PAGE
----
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This is how it works now

It should not be necessary for the Obama administration to tell health insurance companies, “Seriously, you have to, it’s THE LAW!” about the requirements of the Affordable Care Act, but alas. It seems the insurance industry figured the Department of Health and Human Services’s specific guidelines for coverage of women’s preventive health care were, like, suggestions. Not the actual law that insurance companies are required to follow, because it is THE LAW:

The Obama administration on Monday put health insurance companies on notice that they must cover all forms of female contraception, including the patch and intrauterine devices, without imposing co-payments or other charges.

In the last month, the National Women’s Law Center and the Kaiser Family Foundation issued separate reports that found that insurers often flouted a federal requirement to provide free coverage of birth control for women under President Obama’s health care law.

Maybe the insurance companies were real confused — you know how Obamacare is real confusing, and its website sucks, and all the jobs are dead now, and also freedom — but the guidelines issued in 2013 seem pretty straightforward:

Women with reproductive capacity have access to all Food and Drug Administration-approved contraceptive methods, sterilization procedures, and patient education and counseling, as prescribed by a health care provider. Abortifacient drugs are not included. Contraception has additional health benefits like reduced risk of cancer and improving the health of mothers-to-be.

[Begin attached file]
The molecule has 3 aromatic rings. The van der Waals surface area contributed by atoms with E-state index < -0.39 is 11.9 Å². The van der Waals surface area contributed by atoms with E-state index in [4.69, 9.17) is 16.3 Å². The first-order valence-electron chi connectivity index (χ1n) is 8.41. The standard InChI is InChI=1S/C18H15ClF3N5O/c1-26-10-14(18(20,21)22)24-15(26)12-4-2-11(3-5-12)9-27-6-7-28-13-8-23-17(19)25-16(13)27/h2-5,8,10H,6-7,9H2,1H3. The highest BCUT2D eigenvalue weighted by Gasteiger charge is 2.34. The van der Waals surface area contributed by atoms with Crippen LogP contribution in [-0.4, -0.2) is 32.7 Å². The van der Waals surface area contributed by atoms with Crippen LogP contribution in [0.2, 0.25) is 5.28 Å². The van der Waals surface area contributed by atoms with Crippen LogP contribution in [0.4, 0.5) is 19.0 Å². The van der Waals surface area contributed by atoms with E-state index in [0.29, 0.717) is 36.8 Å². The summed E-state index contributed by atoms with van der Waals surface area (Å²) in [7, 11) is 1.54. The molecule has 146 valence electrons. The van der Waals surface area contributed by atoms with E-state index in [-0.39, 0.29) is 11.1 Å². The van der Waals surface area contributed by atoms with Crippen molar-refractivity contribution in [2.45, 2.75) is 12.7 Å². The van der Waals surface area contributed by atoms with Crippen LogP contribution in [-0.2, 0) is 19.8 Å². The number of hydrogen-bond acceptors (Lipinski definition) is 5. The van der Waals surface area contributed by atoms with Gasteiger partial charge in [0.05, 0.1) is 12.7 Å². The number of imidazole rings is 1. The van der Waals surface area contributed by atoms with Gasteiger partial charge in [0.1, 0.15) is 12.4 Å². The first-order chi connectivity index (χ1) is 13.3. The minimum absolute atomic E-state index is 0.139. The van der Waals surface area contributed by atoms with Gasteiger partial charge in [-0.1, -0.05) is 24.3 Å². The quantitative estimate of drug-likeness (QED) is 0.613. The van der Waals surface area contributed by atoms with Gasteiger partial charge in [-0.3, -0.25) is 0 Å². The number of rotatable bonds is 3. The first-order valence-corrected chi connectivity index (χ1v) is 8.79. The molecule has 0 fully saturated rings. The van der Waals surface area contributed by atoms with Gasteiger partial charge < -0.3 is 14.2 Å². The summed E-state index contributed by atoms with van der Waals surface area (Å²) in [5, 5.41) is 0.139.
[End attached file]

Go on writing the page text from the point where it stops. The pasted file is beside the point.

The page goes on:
Yup, there it is. No picking and choosing from the list of 18 FDA-approved because the answer is ALL OF THEM. That seems easy enough to understand. You sort of have to wonder why insurance companies would think they could refuse to cover certain types of contraception even though the law says otherwise.

Maybe — and we’re just spitballing here, we could be totally wrong about this — it has something to do with a false debate in the last few years, throat-crammed upon the nation by some dudes who SINCERELY BELIEVE that certain types of birth control are icky and wrong and KILL BABIES. And while that is scientifically NOT AT ALL TRUE, and also should be constitutionally irrelevant, the majority of Supreme Court justices who’ve never used prescription contraception to prevent pregnancy or to treat problematic problems in their ladyparts, decided in their judicial activist wisdom that SURE, WHY NOT?

Contraception is whatever you say you believe it is (you don’t even have to prove you really believe it), science and the law be damned, so it makes perfect First Amendment sense that if you don’t like certain types of birth control, you should not have pay for them.

That makes it pretty convenient if you are a health insurance company that doesn’t want to pay for stuff the law says you have to pay for.

But of course, this national debate about what constitutes acceptable birth control probably has nothing to do with insurance companies trying to screw women, even though the Affordable Care Act also says insurance companies are no longer permitted to screw women for being women, like with extra “cuz you’re a woman” premiums. Insurance companies are notoriously dickish in general, that’s just how they roll. And while the Supreme Court ruled, in Hobby Lobby, that beliefs about contraception trump the law for closely held corporations only, the Court has been expanding its decision since the very week it was issued.

So fingers crossed, insurance industry. Even though the law says you have to cover all contraception, and the Obama administration has now spelled that out for you again — along with some additional clarifications of other ladycare companies must cover — one day, perhaps your “sincerely held religious beliefs” will allow you to decline coverage of birth control you don’t like. Or procedures you don’t like. Or, heck, any health care at all you don’t like. And that would really improve your bottom line, wouldn’t it?

[NYT / HHS]

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